MARVEL.COM: One of the challenging things about FF is that these guys have faced and defeated Galactus. How do you come up with threats worthy of them, particularly some of the new characters you introduced?
DAN SLOTT: What I liked most about The Griever, the first threat in this volume, is that you can read a Marvel Handbook and gain some understanding of something, but there are things you shouldn’t comprehend, that shouldn’t make sense. If there are secrets in the Marvel Universe, I, Johnny Reader, shouldn’t know them. Doctor Strange should know them. Reed Richards should know them. Yet we know that The In-Betweener has class 10 strength and how much he can bench – it’s silly.
On some level, that’s how Reed Richards looks at the universe, that he knows all the math and science. Is he friends with Doctor Strange? Yeah. He accepts that magic is out there. But there’s part of him that doesn’t know how to wrap his head around it. That’s the kind of threat you throw at Reed.
You take a character on the level of Eon or Infinity or Eternity. You take a character that is one of these embodiments of the universe. Reed doesn’t know how to deal with that. He’s been in the Infinity War, he’s seen them standing over there in the corner, but to him, they’re just as strange as The Tooth Fairy or The Easter Bunny. And he’s Reed Richards. That’s the frustrating thing. It’s equally frustrating for Val. How do you deal with these concepts?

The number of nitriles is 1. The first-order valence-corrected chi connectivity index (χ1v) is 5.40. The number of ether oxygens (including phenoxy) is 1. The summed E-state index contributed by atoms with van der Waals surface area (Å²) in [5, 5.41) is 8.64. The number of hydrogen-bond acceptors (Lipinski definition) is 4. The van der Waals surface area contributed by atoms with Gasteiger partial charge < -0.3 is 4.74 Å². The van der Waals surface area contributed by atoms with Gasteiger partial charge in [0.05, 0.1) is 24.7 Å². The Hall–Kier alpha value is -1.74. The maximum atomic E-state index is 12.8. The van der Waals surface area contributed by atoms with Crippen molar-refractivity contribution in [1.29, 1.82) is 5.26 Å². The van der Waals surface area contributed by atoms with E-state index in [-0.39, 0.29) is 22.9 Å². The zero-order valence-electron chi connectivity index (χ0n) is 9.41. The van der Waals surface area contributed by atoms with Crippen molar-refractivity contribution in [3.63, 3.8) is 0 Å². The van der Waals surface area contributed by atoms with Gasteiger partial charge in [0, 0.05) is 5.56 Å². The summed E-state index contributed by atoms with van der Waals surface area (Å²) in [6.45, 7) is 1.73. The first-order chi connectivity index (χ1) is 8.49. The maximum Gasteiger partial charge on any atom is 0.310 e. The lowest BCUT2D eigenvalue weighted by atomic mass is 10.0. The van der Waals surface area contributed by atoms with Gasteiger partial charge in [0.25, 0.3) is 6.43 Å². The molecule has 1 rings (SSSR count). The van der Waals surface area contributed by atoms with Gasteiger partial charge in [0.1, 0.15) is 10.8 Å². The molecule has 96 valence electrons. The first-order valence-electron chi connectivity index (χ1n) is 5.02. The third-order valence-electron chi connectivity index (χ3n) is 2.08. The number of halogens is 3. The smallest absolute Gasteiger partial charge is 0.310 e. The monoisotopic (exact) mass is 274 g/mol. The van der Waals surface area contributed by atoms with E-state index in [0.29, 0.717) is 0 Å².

That was something fun to throw their way. If you tell me it’s a Celestial, I think Reed could wrap his head around that. But you tell me this is the universal embodiment of destruction or time, he doesn’t understand how to talk to them, that he could have them over for cosmic tea – it’s very strange. The Griever was fun on that level.
The Cormorant was clearly something we’d been building to for forever. The Alpha/Omega Armor was something I’d seeded through almost everything I’d ever written that wasn’t Spider-Man. All these pieces that had to come together.
Also, since “The Reckoning War” was going to be based largely on Watcher continuity made the FF perfect for what it was going to be. There are worlds where, if I had kept writing Hank Pym in MIGHTY AVENGERS, I might have done “Reckoning War” over there. I don’t think I would have done it in SILVER SURFER, even though that seems like a logical place. [Artist] Mike [Allred] and I had such a vibe going on in SILVER SURFER that it would have been odd to do a Marvel event story. That wasn’t what we were doing.
MARVEL.COM: With all the new stuff you’re doing – new villains, new allies, new twists on the origin – how much pull is there to also do your own take on a Hulk/Thing fight or a Galactus story? What is the push and pull and the balance there?